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Voluntary assisted dying legislation must be more ethical than recent police tactics

By David Swanton - posted Tuesday, 25 July 2023

Consider discrimination based on age. The ACT Government has decided to reject the views of the states and increase the minimum age of criminal responsibility to 14 years. That would reduce the suffering of some children who would otherwise be tried as adults. It would be inconsistent to develop policy concerned with the welfare of children in the criminal justice system while being indifferent to the plight of all terminally ill children who are suffering unbearably. All people, including suffering children and infants (with parents and guardians acting on the advice of doctors), should have the right to access VAD.

It is not just young children that are the problem for ACT policymakers. Dementia is the leading cause of death for women aged 75 and over and for Australians 85 and over. Advance care directives, which are legal now, should be extended in scope to allow the option of VAD for people who want to avoid being ravaged by dementia. It can be done and has been done overseas. Without VAD advance care directives, people might choose to acquire legal lethal substances. Without advance care directives, they realise that if they are to use their substances, that 'it's always too early to act until it's too late to act'.

ACT Government must not discriminate

The responsible ACT minister, Tara Cheyne, has been a strong advocate of legalised VAD, like Michael Moore and Caroline Le Couteur in previous legislative assemblies. We are hopeful that the ACT can enact compassionate, ethical, and non-discriminatory VAD legislation. Its VAD legislation must be consistent with its VAD policy objective, but given it is seemingly developing discriminatory policy, it doesn't seem to have an objective. Without a policy objective, the ACT Government won't know what it is doing.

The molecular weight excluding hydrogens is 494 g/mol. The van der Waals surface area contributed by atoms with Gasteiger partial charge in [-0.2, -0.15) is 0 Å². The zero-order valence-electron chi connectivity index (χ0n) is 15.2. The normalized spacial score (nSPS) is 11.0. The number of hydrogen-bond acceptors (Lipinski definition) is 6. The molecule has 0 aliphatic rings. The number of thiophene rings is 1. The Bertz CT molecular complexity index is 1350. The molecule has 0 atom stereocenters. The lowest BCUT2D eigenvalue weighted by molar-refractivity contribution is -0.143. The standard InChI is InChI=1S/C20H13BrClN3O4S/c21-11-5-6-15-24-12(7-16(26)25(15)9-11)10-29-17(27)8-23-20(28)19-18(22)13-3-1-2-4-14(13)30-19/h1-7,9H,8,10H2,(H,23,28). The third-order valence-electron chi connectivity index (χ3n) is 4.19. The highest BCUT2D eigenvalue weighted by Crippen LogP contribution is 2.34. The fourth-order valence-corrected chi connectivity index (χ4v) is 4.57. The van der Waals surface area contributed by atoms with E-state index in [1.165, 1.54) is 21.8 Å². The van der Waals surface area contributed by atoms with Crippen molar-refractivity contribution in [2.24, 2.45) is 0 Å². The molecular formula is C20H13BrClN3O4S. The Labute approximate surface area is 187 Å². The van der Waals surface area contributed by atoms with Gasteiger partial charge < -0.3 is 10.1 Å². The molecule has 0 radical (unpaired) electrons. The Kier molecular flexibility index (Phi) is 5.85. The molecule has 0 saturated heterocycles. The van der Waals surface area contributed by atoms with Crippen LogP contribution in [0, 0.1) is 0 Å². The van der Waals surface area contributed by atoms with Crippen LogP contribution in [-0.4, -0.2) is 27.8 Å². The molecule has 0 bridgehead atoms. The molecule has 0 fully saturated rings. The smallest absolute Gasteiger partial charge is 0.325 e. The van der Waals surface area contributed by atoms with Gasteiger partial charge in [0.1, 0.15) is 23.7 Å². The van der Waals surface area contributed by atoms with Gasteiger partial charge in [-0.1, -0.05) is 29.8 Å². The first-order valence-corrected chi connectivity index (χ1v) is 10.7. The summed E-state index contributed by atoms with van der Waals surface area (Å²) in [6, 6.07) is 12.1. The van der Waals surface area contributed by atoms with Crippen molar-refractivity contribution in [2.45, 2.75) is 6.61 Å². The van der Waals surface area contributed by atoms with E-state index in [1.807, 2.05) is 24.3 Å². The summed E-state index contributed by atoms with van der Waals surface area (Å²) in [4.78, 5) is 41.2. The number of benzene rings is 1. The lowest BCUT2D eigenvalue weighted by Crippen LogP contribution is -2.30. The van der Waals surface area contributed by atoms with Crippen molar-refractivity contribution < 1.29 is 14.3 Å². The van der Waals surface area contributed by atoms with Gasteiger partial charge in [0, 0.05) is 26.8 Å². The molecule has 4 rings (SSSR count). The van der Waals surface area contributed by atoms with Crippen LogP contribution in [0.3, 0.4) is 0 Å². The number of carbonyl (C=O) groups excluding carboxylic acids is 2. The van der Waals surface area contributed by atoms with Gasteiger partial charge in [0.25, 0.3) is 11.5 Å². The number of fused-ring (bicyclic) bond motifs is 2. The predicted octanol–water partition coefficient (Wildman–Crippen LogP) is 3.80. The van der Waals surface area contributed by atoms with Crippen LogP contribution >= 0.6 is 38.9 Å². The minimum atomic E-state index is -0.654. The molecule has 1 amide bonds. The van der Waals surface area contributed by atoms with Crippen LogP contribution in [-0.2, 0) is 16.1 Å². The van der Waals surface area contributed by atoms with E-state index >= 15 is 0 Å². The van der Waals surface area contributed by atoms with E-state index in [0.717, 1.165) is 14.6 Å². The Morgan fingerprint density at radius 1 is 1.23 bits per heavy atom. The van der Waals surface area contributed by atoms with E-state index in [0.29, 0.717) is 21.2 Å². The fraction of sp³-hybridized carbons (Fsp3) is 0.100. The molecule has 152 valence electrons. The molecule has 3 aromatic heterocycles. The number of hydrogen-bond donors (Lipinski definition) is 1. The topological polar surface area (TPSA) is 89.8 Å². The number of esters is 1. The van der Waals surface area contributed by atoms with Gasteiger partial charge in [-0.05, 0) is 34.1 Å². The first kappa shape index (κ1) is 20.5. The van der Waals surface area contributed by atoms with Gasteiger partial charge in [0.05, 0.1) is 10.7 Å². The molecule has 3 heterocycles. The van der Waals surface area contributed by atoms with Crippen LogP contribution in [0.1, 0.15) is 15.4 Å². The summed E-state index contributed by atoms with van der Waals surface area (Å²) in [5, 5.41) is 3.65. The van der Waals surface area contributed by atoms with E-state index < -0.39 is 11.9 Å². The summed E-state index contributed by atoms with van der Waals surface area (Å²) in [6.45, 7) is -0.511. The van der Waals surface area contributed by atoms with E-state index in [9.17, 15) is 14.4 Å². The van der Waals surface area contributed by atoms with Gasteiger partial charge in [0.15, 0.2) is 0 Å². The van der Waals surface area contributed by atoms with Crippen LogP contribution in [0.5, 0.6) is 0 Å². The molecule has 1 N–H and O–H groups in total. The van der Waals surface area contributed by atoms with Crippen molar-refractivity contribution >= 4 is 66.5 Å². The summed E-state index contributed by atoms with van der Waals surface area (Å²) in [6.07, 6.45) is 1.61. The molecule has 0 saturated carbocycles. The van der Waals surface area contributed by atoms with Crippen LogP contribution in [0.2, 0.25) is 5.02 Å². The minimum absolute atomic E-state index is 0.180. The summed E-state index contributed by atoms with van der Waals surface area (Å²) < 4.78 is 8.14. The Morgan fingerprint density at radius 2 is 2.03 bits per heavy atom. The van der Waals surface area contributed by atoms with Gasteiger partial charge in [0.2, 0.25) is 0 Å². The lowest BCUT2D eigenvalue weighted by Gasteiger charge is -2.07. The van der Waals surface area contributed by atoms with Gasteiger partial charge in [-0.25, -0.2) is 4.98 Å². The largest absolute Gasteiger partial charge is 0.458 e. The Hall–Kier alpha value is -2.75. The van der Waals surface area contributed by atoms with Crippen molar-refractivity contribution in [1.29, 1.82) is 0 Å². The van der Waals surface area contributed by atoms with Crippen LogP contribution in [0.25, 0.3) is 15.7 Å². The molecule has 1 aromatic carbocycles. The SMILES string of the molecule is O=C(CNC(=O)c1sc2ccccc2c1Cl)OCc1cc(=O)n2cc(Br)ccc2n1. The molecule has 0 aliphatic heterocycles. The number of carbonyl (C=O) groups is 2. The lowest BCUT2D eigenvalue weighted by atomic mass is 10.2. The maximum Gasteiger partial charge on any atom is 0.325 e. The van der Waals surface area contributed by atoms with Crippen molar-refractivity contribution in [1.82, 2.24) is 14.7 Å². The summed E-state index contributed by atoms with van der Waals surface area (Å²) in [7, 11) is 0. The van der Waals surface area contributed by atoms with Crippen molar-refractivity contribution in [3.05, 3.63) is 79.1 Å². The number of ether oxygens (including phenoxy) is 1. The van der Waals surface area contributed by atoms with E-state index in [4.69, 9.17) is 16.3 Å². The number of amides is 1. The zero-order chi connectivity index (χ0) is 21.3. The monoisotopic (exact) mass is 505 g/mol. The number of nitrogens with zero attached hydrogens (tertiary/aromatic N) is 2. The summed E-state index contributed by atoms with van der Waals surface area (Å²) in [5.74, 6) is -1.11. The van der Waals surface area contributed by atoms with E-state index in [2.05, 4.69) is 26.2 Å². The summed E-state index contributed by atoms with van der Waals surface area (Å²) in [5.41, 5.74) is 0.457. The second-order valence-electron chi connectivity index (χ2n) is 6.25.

If the ACT's VAD legislation does discriminate on the degree or type of suffering, life expectancy, age or residency and places doctors as arbiters of what is right for individuals, then the ACT Government will have to accept that people will continue to acquire legal lethal drugs. The police must then appreciate that being in the possession of legal lethal substances does not require welfare checks. It's just a reflection that VAD legislation is not meeting the needs of Canberrans.


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The Ethical Rights and Exit ACT submission to the ACT VAD consultation process is available here.

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About the Author

David Swanton is an ethicist, PhD scientist and director of Ethical Rights. He is also ACT Chapter Coordinator for Exit International.

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